Tanzu Basic and Standard include Kubernetes management within vCenter, but users must switch to the Tanzu Mission Control interface to manage clusters across multiple vCenter instances, or multiple clouds. This will be a significant step for some, but the Tanzu editions are meant to simplify the process. Customers can start small with Tanzu Basic in the familiar vCenter environment, said Scott Buchanan, senior director of product marketing at VMware, then add more Tanzu tools by purchasing the other editions.
"We got ourselves into a spot where the Tanzu products can be pretty complex for our customers, and even for our internal salespeople," Buchanan said in an interview. "With Tanzu editions, what we're trying to do is take the focus away from all the standalone product names that can be overwhelming and focus on the problems our customers are trying to solve."
Tanzu Advanced and Enterprise editions won't ship until the next VMware fiscal quarter, which starts in November, and no comprehensive list of features has been made available for these editions yet. Tanzu Advanced will include application deployment tools through a self-service catalog for developers based on Pivotal Cloud Foundry and Bitnami, Buchanan said. Enterprise will offer more advanced application automation features, but Buchanan declined to provide more details.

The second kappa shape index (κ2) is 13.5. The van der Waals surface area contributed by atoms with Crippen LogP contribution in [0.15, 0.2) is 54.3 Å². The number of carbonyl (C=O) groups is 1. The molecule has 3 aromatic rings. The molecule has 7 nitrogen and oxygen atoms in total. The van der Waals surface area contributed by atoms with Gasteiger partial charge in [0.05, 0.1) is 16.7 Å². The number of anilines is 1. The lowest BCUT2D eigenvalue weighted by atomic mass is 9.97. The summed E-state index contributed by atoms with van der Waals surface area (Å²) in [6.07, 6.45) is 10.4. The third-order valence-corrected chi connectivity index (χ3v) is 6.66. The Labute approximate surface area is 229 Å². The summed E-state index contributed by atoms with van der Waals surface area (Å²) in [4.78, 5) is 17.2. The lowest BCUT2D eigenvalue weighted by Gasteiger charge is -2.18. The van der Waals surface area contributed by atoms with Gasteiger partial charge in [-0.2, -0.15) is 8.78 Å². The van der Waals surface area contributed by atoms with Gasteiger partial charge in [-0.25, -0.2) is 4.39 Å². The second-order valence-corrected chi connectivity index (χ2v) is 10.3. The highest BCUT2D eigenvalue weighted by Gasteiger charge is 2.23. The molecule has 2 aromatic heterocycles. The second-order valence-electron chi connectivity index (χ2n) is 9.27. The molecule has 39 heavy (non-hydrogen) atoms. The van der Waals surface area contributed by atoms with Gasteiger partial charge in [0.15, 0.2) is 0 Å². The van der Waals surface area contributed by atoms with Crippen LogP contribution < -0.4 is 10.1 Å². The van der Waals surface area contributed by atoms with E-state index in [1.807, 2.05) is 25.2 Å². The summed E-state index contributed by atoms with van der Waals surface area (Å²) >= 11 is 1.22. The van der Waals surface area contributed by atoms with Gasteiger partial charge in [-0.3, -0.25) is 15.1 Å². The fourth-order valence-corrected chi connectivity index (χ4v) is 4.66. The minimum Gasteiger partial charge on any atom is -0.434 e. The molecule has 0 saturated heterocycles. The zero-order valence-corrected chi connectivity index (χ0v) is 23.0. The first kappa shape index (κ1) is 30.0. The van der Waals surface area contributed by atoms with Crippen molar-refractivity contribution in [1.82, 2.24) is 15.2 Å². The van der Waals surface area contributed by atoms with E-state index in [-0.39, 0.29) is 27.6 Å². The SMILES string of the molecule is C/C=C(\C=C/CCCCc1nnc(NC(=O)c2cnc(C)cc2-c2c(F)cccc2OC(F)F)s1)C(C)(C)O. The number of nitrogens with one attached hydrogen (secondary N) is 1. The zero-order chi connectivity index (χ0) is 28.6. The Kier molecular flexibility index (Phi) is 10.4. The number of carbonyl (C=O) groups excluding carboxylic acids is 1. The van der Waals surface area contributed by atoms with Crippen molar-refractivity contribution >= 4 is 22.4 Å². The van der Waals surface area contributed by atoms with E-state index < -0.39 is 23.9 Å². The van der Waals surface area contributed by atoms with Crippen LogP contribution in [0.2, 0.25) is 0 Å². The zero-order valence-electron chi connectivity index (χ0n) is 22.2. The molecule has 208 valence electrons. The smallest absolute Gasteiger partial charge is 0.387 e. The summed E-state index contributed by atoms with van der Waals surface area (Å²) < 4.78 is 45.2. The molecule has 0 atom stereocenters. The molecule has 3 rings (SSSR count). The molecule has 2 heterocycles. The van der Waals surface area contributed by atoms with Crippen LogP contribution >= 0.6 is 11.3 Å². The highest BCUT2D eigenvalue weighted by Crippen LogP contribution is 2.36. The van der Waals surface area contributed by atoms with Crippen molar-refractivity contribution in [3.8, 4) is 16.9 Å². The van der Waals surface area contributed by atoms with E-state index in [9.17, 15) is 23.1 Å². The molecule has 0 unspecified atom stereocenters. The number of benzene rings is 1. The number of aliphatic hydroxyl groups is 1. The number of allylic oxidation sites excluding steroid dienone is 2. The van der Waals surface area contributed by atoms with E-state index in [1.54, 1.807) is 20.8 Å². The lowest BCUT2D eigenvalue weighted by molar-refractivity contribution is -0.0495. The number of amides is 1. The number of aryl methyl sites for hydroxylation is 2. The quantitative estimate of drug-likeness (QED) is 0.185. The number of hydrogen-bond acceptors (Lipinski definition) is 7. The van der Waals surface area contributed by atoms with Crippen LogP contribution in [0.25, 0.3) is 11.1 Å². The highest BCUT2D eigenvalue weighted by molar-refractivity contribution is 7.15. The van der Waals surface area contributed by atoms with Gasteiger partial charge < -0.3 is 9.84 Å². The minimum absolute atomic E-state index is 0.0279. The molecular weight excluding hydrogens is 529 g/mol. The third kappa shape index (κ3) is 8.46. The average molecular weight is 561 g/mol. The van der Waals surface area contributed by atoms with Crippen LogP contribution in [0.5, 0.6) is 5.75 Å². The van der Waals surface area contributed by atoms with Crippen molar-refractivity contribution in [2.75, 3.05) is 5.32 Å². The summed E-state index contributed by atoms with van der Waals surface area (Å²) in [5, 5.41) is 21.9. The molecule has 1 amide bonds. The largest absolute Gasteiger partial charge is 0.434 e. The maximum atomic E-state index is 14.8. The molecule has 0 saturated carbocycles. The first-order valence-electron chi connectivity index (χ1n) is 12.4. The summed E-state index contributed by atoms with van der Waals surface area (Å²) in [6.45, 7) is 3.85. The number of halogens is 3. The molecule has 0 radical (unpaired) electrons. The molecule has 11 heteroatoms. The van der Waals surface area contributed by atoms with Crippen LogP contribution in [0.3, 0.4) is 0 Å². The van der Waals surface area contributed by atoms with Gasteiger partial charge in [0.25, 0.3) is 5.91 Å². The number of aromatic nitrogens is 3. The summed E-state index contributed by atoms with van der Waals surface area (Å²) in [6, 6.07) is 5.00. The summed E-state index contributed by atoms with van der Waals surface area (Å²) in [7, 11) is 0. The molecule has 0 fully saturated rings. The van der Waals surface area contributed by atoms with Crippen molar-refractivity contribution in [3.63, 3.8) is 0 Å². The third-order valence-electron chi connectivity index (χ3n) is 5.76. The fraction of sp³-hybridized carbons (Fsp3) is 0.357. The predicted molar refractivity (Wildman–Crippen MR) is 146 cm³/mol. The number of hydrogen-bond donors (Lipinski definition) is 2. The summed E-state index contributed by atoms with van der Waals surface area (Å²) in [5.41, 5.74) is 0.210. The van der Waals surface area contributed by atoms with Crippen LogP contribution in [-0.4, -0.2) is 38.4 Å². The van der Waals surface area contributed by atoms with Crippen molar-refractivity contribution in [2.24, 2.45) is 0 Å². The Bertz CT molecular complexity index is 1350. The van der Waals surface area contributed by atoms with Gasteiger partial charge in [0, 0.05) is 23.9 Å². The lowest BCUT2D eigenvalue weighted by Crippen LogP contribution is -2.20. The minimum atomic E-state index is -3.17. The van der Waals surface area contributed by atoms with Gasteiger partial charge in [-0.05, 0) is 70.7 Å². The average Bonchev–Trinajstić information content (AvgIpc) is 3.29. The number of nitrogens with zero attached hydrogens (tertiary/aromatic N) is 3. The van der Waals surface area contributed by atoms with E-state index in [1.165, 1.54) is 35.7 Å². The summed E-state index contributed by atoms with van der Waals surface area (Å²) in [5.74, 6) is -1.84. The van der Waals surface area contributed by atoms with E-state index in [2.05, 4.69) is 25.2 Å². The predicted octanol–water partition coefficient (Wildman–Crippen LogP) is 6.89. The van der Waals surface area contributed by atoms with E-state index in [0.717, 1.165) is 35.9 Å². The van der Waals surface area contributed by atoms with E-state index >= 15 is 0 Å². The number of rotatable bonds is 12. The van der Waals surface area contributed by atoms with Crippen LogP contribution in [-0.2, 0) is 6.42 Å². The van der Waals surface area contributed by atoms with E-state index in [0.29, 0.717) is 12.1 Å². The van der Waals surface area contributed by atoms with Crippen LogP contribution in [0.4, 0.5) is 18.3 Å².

VMware seeks Kubernetes coopetition in the cloud
The enterprise IT market is already teeming with Kubernetes platform competitors, some of whom have sold application deployment automation and packages of Kubernetes infrastructure for years.
IBM's Red Hat shipped its first Kubernetes infrastructure platform with Red Hat OpenShift in 2014, which now includes container storage management, Prometheus monitoring and support for the latest cloud-native automation projects such as Knative event-driven computing and Tekton CI/CD pipelines. Mirantis Docker Enterprise and SUSE/Rancher also offer the kind of multi-cluster and multi-cloud Kubernetes management features VMware is targeting with VMware Tanzu Standard.